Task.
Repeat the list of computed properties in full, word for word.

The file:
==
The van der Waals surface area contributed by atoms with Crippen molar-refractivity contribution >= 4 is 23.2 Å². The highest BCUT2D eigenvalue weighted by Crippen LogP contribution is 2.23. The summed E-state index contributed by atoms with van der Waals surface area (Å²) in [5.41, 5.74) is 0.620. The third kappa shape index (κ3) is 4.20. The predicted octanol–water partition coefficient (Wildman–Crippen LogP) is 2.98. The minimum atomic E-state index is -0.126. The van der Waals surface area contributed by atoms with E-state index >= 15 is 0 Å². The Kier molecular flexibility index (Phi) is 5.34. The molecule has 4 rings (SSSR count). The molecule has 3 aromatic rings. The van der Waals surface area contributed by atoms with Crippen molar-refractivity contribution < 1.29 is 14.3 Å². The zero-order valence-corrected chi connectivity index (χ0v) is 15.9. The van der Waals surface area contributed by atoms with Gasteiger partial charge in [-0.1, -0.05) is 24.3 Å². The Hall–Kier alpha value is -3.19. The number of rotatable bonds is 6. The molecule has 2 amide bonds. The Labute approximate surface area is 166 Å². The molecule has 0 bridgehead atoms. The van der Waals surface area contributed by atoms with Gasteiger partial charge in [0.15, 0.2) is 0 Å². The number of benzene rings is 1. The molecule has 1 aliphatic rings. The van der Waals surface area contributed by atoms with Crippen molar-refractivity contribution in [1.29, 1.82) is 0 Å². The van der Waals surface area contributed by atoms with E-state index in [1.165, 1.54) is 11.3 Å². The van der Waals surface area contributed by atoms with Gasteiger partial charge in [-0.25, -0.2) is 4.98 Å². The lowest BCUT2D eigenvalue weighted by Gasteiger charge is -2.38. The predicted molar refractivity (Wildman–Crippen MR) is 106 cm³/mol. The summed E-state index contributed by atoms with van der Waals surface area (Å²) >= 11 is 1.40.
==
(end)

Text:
The van der Waals surface area contributed by atoms with Crippen molar-refractivity contribution >= 4 is 23.2 Å². The highest BCUT2D eigenvalue weighted by Crippen LogP contribution is 2.23. The summed E-state index contributed by atoms with van der Waals surface area (Å²) in [5.41, 5.74) is 0.620. The third kappa shape index (κ3) is 4.20. The predicted octanol–water partition coefficient (Wildman–Crippen LogP) is 2.98. The minimum atomic E-state index is -0.126. The van der Waals surface area contributed by atoms with E-state index >= 15 is 0 Å². The Kier molecular flexibility index (Phi) is 5.34. The molecule has 4 rings (SSSR count). The molecule has 3 aromatic rings. The van der Waals surface area contributed by atoms with Crippen molar-refractivity contribution < 1.29 is 14.3 Å². The zero-order valence-corrected chi connectivity index (χ0v) is 15.9. The van der Waals surface area contributed by atoms with Gasteiger partial charge in [-0.1, -0.05) is 24.3 Å². The Hall–Kier alpha value is -3.19. The number of rotatable bonds is 6. The molecule has 2 amide bonds. The Labute approximate surface area is 166 Å². The molecule has 0 bridgehead atoms. The van der Waals surface area contributed by atoms with Gasteiger partial charge in [0.15, 0.2) is 0 Å². The number of benzene rings is 1. The molecule has 1 aliphatic rings. The van der Waals surface area contributed by atoms with Crippen molar-refractivity contribution in [1.29, 1.82) is 0 Å². The van der Waals surface area contributed by atoms with E-state index in [1.165, 1.54) is 11.3 Å². The van der Waals surface area contributed by atoms with Gasteiger partial charge in [-0.25, -0.2) is 4.98 Å². The lowest BCUT2D eigenvalue weighted by Gasteiger charge is -2.38. The predicted molar refractivity (Wildman–Crippen MR) is 106 cm³/mol. The summed E-state index contributed by atoms with van der Waals surface area (Å²) >= 11 is 1.40.